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Cultural Anthropology: The Human Challenge > Exam 1 > Flashcards

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1

Anthropology

• The study of humankind in all times and places.

2

Culture

• A society’s shared and socially transmitted ideas, values, and perceptions, which are used to make sense of experience and generate behavior and are reflected in that behavior.

3

Cultural Anthropology

• The study of patterns in human behavior, thought, and emotions, focusing on humans as culture-producing and culture-reproducing creatures. Also known as social or sociocultural anthropology.

4

Four-Field Approach

• An approach in anthropology sees the discipline as composed of the four subfields of Archaeology, Linguistics, Physical Anthropology and Cultural anthropology (known jocularly to students as "stones", "tones", "bones" and "thrones")

5

Holistic Approach

• An approach that means thinking about the big picture. ... In a medical setting, holistic refers to addressing the whole person, including their physical, mental, and emotional health, while taking social factors into consideration.

6

Holistic Perspective

• A fundamental principle of anthropology: The various parts of human culture and biology must be viewed in the broadest possible context in order to understand their interconnections and interdependence.

7

Enculturation

• The process by which a society’s culture is passed on from one generation to the next and individuals become members of their society.

8

Gender

• The cultural elaborations and meanings assigned to the biological differentiation between the sexes.

9

Society

• An organized group or groups of interdependent people who generally share a common territory, language, and culture and who act together for collective survival and well-being.

10

Ethnicity

• The expression for the set of cultural ideas held by an ethnic group.

11

Ethnic Group

• People who collectively and publicly identify themselves as a distinct group based on shared cultural features such as common origin, language, customs, and traditional beliefs.

12

Subculture

• A distinctive set of ideas, values, and behavior patterns by which a group within a larger society operates, while still sharing common standards with that larger society.

13

Symbol

• A sound, gesture, mark, or other sign that is arbitrarily linked to something else and represents it in a meaningful way.

14

Superstructure

• A society’s shared sense of identity and worldview. The collective body of ideas, beliefs, and values by which members of a society make sense of the world—its shape, challenges, and opportunities—and understand their place in it. This includes religion and national ideology.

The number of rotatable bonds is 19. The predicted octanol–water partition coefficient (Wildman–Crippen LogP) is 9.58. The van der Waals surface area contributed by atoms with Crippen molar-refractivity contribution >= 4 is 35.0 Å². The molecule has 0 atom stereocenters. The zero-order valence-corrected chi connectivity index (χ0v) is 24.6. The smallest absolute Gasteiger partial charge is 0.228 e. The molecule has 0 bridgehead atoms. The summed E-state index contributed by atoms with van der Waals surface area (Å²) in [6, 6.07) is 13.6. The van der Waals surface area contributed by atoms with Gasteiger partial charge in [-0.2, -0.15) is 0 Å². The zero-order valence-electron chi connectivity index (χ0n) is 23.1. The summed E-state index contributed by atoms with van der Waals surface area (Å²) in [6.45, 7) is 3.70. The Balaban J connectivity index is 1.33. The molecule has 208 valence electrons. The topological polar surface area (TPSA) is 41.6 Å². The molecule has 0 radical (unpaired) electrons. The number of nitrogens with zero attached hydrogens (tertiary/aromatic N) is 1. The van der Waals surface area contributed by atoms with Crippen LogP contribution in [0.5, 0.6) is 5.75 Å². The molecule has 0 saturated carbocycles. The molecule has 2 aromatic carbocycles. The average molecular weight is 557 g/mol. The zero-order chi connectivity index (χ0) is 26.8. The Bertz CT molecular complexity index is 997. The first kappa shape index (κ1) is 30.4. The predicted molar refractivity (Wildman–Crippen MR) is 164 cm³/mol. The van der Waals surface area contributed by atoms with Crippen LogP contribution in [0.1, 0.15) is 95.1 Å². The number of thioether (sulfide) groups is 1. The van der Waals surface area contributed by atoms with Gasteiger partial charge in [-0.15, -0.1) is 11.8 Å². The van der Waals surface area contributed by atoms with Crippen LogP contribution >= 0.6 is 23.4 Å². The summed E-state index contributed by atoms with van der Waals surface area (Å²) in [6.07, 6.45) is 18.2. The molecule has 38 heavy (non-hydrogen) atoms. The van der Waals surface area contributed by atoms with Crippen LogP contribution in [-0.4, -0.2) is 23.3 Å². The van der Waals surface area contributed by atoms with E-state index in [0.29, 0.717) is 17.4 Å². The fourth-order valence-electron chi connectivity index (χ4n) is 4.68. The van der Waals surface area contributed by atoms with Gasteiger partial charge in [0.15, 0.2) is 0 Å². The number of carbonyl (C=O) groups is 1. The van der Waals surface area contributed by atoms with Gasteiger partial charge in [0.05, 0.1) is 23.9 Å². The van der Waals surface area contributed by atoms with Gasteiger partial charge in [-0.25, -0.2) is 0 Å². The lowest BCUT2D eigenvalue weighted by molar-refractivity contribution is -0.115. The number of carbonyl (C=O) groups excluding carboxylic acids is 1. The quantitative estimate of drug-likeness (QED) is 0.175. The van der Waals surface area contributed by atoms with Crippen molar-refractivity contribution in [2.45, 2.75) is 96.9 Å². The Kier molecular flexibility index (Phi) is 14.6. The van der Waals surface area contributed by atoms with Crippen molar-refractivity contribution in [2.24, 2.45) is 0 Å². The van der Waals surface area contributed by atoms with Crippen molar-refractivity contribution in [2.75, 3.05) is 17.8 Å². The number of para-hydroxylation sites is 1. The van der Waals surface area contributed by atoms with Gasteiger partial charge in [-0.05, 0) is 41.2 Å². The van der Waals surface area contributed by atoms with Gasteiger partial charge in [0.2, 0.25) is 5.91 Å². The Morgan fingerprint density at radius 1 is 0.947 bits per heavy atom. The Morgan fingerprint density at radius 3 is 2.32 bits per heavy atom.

15

Infrastructure

• The economic foundation of a society, including its subsistence practices and the tools and other material equipment used to make a living.

16

Social Structure

• The rule-governed relationships—with all their rights and obligations—that hold members of a society together. This includes households, families, associations, and power relations, including politics.

17

Ethnocentrism

• The belief that the ways of one’s own culture are the only proper ones.

18

Culture Relativism

• is the idea that a person's beliefs, values, and practices should be understood based on that person's own culture, rather than be judged against the criteria of another.

19

Participant Observation

• In ethnography, the technique of learning a people’s culture through social participation and personal observation within the community being studied, as well as interviews and discussion with individual members of the group over an extended period of time.

20

Language family

• A group of languages descended from a single ancestral language.

21

Linguistic Divergence

• The development of different languages from a single ancestral language.


22

Linguistic Nationalism

• The attempt by ethnic minorities and even countries to proclaim independence by purging their language of foreign terms.

23

Socio-linguistics

• The study of the relationship between language and society through examining how social categories—such as age, gender, ethnicity, religion, occupation, and class—influence the use and significance of distinctive styles of speech.

24

Gendered Speech

Distinct male and female speech patterns that vary across social and cultural settings.


25

Dialect

• The varying form of a language that reflects a particular region, occupation, or social class and that is similar enough to be mutually intelligible.

26

Ethno-linguistics

• A branch of linguistics that studies the relationships between language and culture and how they mutually influence and inform each other.

27

Linguistic Divergence

• The development of different languages from a single ancestral language.

28

Glottochronology

• the use of statistical data to date the divergence of languages from their common sources.

29

Kinship

• A network of relatives into which individuals are born and married, and with whom they cooperate based on customarily prescribed rights and obligations.


30

Gesture

• A facial expression and body posture and motion that convey an intended as well as a subconscious message.